BY GQ PAN
Election workers count ballots at the Philadelphia Convention Center in Philadelphia, Pa., on Nov. 6, 2020. (Chris McGrath/Getty Images)
The Pennsylvania House of Representatives voted Thursday to approve a resolution that establishes a non-partisan audit of the 2020 general election, in an effort to restore the public’s faith in the state’s future elections.
The resolution passed in a largely party line vote of 112–90, reported Pittsburgh Post-Gazette. It allows the Legislative Budget and Finance Committee (LBFC), which is made up by an equal number of Republicans and Democrats from the state House and Senate, to examine the election procedures to both confirm the accuracy of the results as well as provide suggestions for improvement.
The Republicans generally voted in favor of the audit, arguing that a review of the state’s election system is necessary, especially after the confusion and chaos stemming from this year’s high-turnout election with large-scale mail-in voting.
State Rep. Jesse Topper (R), the prime sponsor of the resolution, noted that the audit is not about questioning the results of the 2020 election, but to scrutinize the process to guarantee integrity in future elections.
“Elections are the bedrock of our form of government,” Topper said in a statement. “I firmly believe that this risk-limiting audit by the LBFC, much like similar audits being conducted in other states, will provide a statistical level of confidence in not only the outcome of this past election, but ensure trust in all future elections here in the Commonwealth.”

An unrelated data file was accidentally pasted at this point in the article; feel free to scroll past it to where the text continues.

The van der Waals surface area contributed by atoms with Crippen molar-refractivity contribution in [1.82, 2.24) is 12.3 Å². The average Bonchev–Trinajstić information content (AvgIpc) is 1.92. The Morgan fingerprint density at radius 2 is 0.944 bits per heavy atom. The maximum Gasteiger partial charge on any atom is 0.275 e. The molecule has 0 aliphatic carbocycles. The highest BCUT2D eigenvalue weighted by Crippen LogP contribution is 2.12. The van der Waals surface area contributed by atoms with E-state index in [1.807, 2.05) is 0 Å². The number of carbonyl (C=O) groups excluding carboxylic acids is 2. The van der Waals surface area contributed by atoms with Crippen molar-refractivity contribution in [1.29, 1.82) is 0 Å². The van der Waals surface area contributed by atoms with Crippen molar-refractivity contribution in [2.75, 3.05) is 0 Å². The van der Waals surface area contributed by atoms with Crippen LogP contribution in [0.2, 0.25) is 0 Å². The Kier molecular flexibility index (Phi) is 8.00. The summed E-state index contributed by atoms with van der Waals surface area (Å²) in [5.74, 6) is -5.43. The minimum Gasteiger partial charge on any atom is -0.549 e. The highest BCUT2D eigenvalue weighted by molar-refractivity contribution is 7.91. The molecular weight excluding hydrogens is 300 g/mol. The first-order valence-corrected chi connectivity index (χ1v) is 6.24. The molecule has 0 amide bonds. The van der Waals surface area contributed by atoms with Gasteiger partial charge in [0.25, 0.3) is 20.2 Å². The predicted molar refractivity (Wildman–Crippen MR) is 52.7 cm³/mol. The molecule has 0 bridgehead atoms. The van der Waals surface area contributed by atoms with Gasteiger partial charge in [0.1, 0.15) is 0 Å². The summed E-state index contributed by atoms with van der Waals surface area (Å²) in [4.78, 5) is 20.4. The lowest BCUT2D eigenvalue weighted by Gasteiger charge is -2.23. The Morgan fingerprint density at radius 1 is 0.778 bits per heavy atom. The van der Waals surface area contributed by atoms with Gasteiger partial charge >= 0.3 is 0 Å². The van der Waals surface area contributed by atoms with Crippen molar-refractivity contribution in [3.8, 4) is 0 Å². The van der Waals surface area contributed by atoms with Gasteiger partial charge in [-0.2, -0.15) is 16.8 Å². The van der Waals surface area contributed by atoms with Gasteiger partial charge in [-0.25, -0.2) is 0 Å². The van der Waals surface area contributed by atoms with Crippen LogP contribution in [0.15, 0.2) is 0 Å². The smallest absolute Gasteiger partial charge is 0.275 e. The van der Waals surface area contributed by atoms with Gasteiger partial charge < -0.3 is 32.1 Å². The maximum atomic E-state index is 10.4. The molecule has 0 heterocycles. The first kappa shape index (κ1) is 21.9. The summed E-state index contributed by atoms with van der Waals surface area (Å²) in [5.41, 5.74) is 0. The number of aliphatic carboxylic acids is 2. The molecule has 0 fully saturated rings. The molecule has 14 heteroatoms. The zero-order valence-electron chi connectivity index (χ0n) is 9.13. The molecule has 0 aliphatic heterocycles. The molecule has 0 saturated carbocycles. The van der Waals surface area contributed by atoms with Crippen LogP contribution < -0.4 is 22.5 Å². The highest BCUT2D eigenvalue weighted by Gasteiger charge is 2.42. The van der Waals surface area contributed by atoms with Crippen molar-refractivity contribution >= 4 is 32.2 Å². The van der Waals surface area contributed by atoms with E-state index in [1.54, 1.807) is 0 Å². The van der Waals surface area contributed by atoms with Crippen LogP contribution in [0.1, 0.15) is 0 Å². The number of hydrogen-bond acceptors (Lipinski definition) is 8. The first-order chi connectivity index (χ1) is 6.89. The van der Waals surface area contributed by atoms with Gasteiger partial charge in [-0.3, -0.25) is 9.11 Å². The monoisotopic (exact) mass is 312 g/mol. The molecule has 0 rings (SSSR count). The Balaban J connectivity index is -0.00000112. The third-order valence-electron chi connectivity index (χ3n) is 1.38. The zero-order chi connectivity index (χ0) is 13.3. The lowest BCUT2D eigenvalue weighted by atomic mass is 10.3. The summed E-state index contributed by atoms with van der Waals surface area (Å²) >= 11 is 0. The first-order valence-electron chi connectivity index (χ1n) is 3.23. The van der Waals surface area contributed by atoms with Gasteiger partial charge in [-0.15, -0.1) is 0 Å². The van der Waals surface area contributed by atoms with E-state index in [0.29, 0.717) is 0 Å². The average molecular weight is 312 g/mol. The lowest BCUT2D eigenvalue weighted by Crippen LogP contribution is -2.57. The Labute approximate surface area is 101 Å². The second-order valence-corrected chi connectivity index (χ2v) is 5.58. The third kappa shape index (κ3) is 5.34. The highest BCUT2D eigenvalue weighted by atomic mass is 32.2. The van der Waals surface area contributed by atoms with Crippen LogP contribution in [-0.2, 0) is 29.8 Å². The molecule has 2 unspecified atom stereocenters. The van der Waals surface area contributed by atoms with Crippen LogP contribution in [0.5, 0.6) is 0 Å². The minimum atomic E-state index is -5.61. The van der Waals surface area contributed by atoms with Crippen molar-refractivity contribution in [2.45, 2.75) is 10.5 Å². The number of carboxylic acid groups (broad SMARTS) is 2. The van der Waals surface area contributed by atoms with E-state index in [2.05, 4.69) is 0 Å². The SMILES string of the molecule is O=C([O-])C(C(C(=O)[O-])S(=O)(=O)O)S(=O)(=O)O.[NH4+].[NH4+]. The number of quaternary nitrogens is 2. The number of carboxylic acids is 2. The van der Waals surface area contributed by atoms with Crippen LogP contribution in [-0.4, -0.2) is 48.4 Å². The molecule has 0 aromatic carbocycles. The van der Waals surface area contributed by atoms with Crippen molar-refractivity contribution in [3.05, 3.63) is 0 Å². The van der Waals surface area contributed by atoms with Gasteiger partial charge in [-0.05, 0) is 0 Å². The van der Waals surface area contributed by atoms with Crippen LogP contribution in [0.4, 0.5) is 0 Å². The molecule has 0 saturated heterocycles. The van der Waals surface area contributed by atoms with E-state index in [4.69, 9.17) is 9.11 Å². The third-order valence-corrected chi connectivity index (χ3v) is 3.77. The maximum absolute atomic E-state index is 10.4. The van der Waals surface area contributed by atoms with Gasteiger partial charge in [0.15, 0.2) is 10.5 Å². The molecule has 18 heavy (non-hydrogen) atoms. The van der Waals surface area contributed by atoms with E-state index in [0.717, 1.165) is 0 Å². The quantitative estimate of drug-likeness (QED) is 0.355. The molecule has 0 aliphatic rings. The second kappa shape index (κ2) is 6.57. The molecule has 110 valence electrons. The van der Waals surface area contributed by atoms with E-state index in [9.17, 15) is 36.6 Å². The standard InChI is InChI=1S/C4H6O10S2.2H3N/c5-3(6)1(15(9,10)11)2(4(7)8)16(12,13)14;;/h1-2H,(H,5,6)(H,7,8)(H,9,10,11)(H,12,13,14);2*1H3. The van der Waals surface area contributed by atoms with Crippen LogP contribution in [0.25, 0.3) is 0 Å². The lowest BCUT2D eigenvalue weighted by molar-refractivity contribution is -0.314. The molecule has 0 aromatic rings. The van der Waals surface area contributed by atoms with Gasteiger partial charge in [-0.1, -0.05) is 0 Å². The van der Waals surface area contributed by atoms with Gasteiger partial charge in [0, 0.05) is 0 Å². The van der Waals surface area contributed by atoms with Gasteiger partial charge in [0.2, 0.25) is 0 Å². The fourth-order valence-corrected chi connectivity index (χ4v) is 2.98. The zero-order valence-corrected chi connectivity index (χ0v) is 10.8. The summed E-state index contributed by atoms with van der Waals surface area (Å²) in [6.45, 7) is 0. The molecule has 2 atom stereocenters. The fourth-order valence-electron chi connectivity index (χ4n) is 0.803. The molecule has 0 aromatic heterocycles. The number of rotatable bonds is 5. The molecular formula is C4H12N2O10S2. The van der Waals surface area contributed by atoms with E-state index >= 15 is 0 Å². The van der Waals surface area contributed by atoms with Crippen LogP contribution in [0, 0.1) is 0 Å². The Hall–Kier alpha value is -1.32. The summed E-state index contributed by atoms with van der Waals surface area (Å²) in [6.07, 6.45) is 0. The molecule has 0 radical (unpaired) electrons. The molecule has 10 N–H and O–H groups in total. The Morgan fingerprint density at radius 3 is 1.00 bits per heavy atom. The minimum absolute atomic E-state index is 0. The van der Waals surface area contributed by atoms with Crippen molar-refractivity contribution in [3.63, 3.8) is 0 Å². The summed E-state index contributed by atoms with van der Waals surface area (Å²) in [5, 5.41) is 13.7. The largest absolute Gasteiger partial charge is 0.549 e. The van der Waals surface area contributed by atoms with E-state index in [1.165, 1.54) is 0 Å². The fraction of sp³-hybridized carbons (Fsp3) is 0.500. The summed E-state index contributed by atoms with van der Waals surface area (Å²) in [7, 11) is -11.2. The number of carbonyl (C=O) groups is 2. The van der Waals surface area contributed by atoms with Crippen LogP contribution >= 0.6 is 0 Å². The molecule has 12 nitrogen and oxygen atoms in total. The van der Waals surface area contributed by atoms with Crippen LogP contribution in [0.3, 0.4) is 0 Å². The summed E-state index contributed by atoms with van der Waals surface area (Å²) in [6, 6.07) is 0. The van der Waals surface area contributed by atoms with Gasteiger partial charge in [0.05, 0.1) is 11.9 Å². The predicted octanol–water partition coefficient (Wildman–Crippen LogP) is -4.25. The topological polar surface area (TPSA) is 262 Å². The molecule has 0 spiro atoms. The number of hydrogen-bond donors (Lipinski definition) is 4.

While the Pennsylvania Department of State does conduct its own audit of every election, which is based on small sample sizes, the LBFC risk-limiting audit would include much larger samples, according to state Rep. Bryan Cutler (R).
“Pennsylvania voters saw a much different election when filling out ballots in November,” Cutler said in a statement. “Every county used new voting machines after Gov. [Tom] Wolf decertified every machine in the state over security concerns, or millions of people voted by mail for the first time. A thorough audit tests assumptions, confirms accuracy, and restores faith in our process for every Pennsylvanian.”
The Democrats mostly rejected the measure, arguing that the LBFC doesn’t have the authority to conduct such an audit.
“The Legislative Budget and Finance Committee has no expertise or role in election administration and no statutory authority outside the fiscal realm, and it is inappropriate to pretend it does,” Governor Tom Wolf, a Democrat, said in a statement. “An audit by the LBFC would be incomplete, duplicative, and unreliable.”
“Interference by partisan legislators in Harrisburg is wrong,” Wolf added. “It creates chaos and confusion and should be rejected. A reliable audit conducted by election experts is the best way for all Pennsylvanians to trust the results of this election.”